Re:You poor baby (1)

lgw (121541) | about 4 months ago | (#45718497)

Big downloads run overnight, just as they always have for me. Still faster and easier than driving to the store. It's not like I'm staring at the progress bar while downloads happen.

Re:You poor baby (0)

Anonymous Coward | about 4 months ago | (#45718649)

You know you don't have to sit in front of the thing and stare at the progress bar, don't you? Do something else while it downloads.

Re:You poor baby (4, Insightful)

timeOday (582209) | about 4 months ago | (#45717035)

The fact he works from home certainly raises the stakes.

Secondly, what may have been OK 5 years ago is not necessarily OK today. When tech is available, it tends to become implicitly mandatory. There are now many jobs where it would be frowned upon to not carry a cell phone, for example. Expectations rise - not just our own expectations but those placed upon us. I don't think this is recognized enough among people who always feel we should be "thankful" for everything.

Re:You poor baby (3, Insightful)

Anonymous Coward | about 4 months ago | (#45717079)

Unless he's working from home in a media-intensive industry such as photography or video editing or something, I can't really fathom the need for a high speed connection. I work from home with a 3mbps link in a pretty media-heavy industry: video game development. I never really thought about download times as being excessive for all the content that I end up downloading.

Granted I'm not moving content continually, and I do initiate large syncs at night so that I'll have them when I need them. The majority of my network needs are pretty minimal text-only transactions. (Chat, VCS transfers, web browsing for API docs.) But there's still plenty of bandwidth for voip calls too.

Re:You poor baby (1)

alen (225700) | about 4 months ago | (#45717147)

KVM switches need lots of bandwidth
in our old office with a few T1's every time i would fire up the KVM switch app on my PC the networking guys would call right away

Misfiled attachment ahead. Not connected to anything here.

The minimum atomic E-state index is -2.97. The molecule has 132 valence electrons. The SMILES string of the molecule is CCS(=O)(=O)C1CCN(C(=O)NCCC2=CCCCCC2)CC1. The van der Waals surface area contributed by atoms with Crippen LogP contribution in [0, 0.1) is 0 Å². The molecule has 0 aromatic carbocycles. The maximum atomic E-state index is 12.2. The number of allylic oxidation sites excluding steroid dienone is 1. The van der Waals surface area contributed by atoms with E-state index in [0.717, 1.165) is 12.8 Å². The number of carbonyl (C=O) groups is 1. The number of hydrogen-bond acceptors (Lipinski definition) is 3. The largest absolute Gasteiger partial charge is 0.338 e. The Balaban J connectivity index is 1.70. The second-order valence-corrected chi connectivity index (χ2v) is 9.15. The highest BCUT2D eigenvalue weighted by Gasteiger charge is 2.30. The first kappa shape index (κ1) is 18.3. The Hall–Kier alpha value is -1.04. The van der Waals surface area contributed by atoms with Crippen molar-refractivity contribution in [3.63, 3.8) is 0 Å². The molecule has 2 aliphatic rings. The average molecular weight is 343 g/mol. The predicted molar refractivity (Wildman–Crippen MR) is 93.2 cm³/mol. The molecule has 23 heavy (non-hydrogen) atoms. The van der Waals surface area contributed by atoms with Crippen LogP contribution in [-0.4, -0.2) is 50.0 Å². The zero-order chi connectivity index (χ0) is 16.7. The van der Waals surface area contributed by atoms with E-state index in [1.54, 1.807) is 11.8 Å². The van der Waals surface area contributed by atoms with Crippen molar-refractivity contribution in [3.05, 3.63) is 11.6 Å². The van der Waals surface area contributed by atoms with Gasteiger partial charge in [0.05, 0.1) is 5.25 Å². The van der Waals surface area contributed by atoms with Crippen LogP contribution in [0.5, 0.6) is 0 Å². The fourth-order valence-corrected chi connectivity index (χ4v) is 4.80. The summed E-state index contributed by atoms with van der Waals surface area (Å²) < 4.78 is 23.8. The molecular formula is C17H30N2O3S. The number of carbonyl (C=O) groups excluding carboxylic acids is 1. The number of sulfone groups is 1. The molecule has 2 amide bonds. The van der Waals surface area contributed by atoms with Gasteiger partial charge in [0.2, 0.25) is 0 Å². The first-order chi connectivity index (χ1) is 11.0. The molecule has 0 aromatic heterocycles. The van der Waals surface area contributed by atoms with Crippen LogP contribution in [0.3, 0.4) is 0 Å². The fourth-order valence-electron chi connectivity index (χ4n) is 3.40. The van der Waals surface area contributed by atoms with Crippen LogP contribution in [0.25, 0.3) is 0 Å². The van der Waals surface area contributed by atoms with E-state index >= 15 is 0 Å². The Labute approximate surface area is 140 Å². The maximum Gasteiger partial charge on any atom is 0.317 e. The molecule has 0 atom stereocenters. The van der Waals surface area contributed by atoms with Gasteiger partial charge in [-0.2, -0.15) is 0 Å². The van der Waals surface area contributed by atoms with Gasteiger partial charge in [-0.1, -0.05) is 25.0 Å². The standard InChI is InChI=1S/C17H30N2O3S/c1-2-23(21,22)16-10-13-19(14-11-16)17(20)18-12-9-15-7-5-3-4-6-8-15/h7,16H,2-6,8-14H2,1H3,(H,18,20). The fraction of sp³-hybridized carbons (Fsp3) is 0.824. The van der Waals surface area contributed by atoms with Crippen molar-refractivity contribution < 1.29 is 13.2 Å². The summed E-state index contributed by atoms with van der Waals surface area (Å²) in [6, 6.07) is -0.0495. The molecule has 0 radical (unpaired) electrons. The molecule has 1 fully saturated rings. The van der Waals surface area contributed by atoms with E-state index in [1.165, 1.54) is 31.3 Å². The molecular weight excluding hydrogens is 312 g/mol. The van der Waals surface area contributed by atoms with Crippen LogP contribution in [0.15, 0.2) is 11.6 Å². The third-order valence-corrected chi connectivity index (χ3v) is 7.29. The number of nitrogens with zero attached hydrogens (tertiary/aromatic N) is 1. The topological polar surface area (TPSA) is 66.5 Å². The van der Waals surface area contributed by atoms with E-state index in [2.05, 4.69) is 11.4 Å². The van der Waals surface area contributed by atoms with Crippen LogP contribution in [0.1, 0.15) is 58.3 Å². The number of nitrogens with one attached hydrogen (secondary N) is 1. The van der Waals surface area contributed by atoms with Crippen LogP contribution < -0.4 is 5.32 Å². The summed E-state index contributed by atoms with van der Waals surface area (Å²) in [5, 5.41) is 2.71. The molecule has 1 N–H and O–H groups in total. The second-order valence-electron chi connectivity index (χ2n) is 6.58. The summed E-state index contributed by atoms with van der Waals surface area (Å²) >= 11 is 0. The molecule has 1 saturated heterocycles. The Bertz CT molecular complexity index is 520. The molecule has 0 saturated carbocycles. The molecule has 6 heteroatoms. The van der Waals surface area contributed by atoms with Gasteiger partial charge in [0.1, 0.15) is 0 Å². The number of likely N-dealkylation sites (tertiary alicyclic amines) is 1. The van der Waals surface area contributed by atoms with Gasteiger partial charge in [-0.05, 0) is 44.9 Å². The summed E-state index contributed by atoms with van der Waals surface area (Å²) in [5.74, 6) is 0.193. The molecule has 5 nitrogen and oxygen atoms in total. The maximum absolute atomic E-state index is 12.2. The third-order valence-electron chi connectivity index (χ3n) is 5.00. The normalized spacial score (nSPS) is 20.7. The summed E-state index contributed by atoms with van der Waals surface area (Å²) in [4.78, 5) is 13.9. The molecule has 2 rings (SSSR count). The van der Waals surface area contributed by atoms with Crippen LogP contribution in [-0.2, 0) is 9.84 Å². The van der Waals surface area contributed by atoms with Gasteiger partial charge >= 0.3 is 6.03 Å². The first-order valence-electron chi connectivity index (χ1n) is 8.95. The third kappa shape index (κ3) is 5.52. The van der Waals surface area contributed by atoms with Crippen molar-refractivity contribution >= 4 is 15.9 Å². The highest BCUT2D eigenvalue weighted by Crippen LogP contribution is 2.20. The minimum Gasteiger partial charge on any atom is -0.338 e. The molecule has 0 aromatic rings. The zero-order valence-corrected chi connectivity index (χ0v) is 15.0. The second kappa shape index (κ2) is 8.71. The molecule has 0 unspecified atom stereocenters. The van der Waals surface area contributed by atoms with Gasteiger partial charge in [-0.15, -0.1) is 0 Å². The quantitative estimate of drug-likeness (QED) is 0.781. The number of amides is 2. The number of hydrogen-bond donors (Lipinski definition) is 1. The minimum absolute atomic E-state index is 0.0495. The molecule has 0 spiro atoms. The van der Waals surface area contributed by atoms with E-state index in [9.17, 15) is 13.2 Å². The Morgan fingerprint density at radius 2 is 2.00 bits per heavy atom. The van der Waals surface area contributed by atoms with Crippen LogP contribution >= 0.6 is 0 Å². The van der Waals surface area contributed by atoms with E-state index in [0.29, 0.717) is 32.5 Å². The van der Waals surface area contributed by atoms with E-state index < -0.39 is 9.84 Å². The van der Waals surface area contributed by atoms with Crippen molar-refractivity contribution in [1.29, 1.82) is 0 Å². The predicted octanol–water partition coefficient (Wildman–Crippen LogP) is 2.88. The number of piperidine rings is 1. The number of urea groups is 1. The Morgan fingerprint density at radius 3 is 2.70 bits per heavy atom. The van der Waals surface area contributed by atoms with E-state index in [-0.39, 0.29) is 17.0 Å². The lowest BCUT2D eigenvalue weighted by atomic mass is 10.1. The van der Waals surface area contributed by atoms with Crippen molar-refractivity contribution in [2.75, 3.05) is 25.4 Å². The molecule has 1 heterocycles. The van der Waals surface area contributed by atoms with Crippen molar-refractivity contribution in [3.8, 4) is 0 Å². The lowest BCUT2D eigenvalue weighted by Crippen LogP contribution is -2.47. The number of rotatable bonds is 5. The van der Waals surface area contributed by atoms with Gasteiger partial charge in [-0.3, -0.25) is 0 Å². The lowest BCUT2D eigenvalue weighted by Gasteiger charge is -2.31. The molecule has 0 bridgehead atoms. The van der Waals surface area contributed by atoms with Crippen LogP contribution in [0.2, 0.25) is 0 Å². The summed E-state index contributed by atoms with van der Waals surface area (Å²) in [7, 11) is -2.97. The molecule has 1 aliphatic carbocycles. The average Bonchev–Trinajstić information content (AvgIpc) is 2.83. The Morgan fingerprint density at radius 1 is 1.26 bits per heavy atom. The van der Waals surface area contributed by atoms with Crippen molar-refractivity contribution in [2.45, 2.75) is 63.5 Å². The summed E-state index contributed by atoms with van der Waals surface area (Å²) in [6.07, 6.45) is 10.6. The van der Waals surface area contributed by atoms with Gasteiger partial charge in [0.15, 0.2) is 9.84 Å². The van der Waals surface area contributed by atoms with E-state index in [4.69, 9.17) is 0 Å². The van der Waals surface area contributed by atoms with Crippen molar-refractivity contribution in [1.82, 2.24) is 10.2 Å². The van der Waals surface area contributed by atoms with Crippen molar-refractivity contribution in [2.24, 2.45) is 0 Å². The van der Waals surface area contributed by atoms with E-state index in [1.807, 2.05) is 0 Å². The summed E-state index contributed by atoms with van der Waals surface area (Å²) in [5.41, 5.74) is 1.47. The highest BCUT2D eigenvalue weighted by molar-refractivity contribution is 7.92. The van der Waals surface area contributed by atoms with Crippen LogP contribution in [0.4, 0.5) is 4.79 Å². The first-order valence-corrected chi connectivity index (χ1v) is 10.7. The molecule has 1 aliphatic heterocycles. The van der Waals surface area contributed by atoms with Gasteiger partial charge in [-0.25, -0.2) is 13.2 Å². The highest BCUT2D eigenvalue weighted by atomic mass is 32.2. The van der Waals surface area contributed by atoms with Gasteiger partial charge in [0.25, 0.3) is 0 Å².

Re:You poor baby (2)

BitZtream (692029) | about 4 months ago | (#45718473)

In the modern world ... people use RDP which is extremely lightweight, or VNC, which isn't horrible. Both are far better than streaming video. What app do you speak of that was so bandwidth intensive?

Re:You poor baby (0)

Anonymous Coward | about 4 months ago | (#45717305)

Unless he's working from home in a media-intensive industry such as photography or video editing or something, I can't really fathom the need for a high speed connection.

Very few people need a lot of bandwidth all the time.

In my case there are occasionally situations where it is of interest to transfer a 200MB+ disk image for some "embedded" system or similar.

If someone along the line have a customer on the phone waiting for a problem to get fixed then that extra bandwidth could be really good for PR.
Heck, sometimes it is better to have a problem and fix it on a short notice than to deliver something that works flawlessly.

Re:You poor baby (4, Informative)

bloodhawk (813939) | about 4 months ago | (#45718669)

nothing much has changed in 5 years that would make working from home any harder on such a link. Unless he is into high end photo or video editing it just means it is slow to surf utube during breaks. I CURRENTLY regularly work via a 500kbps link and it is perfectly fine, most people have an overinflated view of what you actually require for bandwidth which has come from multimedia intensive sites and streaming video.

Re:You poor baby (2, Insightful)

Anonymous Coward | about 4 months ago | (#45717037)

The article is pretty lame, and appears to merely be ad click-bait.

Up until 3 years ago I was limited to 768kbps down, and I made do without all the weird crap that is mentioned in the article (other than AdBlock). Even now -- I just checked -- I only get 3mbps down. I never really thought about this as being slow. I guess I don't stream enough videos simultaneously in resolutions higher than my monitor supports?

Re:You poor baby (4, Funny)

robot256 (1635039) | about 4 months ago | (#45717093)

The article is pretty lame, and appears to merely be ad click-bait.

Well, he does work from home. Be a sucker and click on a link so he can have a cup of coffee.

Re:You poor baby (2)

CastrTroy (595695) | about 4 months ago | (#45717413)

Yeah, most people don't really need internet that's that fast. 5-10 Mbps should really be more than enough for most home users. This gives you enough bandwidth to stream a couple videos at the same time. The big problem that I have is that with my current ISP (and all others in my area) is that the pricing structure is set up all wrong. You can either pay a low price for 5 Mbps, but be limited to 15 GB of transfer, or you can pay more for higher transfer speeds (up to 150 mbps), and then be given more higher transfer limits, but it still tops out around 150 GB. I would love to be able to purchase extra throughput, without having to pay for higher speeds at the same time, but such a plan doesn't exist.